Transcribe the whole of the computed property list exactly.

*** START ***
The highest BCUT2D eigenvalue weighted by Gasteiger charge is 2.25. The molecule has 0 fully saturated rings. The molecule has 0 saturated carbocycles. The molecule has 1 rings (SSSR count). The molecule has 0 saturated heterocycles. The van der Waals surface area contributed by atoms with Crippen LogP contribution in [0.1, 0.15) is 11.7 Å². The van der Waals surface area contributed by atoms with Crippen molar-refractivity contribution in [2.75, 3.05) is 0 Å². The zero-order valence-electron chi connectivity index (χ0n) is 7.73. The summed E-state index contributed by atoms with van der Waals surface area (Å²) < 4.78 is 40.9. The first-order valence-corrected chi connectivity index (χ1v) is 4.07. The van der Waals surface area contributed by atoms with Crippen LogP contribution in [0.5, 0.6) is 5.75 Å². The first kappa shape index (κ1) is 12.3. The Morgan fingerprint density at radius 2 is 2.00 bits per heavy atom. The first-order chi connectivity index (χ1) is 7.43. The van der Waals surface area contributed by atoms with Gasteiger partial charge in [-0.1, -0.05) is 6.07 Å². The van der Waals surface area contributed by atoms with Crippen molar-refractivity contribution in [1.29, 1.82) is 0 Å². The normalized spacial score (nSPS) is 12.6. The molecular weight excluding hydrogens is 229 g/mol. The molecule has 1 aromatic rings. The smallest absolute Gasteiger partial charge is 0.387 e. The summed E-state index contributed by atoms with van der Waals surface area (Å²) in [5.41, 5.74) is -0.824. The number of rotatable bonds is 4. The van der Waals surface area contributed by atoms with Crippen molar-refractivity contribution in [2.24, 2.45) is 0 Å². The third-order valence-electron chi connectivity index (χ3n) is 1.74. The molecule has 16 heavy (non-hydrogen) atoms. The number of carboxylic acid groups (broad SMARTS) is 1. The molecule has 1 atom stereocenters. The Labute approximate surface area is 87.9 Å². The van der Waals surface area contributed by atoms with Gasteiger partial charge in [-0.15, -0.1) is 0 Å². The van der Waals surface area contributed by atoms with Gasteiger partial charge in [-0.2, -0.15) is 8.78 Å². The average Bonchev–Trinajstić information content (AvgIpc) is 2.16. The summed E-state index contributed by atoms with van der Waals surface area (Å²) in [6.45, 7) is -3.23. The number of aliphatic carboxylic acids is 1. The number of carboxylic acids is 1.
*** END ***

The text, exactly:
The highest BCUT2D eigenvalue weighted by Gasteiger charge is 2.25. The molecule has 0 fully saturated rings. The molecule has 0 saturated carbocycles. The molecule has 1 rings (SSSR count). The molecule has 0 saturated heterocycles. The van der Waals surface area contributed by atoms with Crippen LogP contribution in [0.1, 0.15) is 11.7 Å². The van der Waals surface area contributed by atoms with Crippen molar-refractivity contribution in [2.75, 3.05) is 0 Å². The zero-order valence-electron chi connectivity index (χ0n) is 7.73. The summed E-state index contributed by atoms with van der Waals surface area (Å²) < 4.78 is 40.9. The first-order valence-corrected chi connectivity index (χ1v) is 4.07. The van der Waals surface area contributed by atoms with Crippen LogP contribution in [0.5, 0.6) is 5.75 Å². The first kappa shape index (κ1) is 12.3. The Morgan fingerprint density at radius 2 is 2.00 bits per heavy atom. The first-order chi connectivity index (χ1) is 7.43. The van der Waals surface area contributed by atoms with Gasteiger partial charge in [-0.1, -0.05) is 6.07 Å². The van der Waals surface area contributed by atoms with Crippen molar-refractivity contribution in [1.29, 1.82) is 0 Å². The normalized spacial score (nSPS) is 12.6. The molecular weight excluding hydrogens is 229 g/mol. The molecule has 1 aromatic rings. The smallest absolute Gasteiger partial charge is 0.387 e. The summed E-state index contributed by atoms with van der Waals surface area (Å²) in [5.41, 5.74) is -0.824. The number of rotatable bonds is 4. The van der Waals surface area contributed by atoms with Crippen molar-refractivity contribution in [2.24, 2.45) is 0 Å². The third-order valence-electron chi connectivity index (χ3n) is 1.74. The molecule has 16 heavy (non-hydrogen) atoms. The number of carboxylic acid groups (broad SMARTS) is 1. The molecule has 1 atom stereocenters. The Labute approximate surface area is 87.9 Å². The van der Waals surface area contributed by atoms with Gasteiger partial charge in [-0.15, -0.1) is 0 Å². The van der Waals surface area contributed by atoms with Gasteiger partial charge in [-0.2, -0.15) is 8.78 Å². The average Bonchev–Trinajstić information content (AvgIpc) is 2.16. The summed E-state index contributed by atoms with van der Waals surface area (Å²) in [6.45, 7) is -3.23. The number of aliphatic carboxylic acids is 1. The number of carboxylic acids is 1.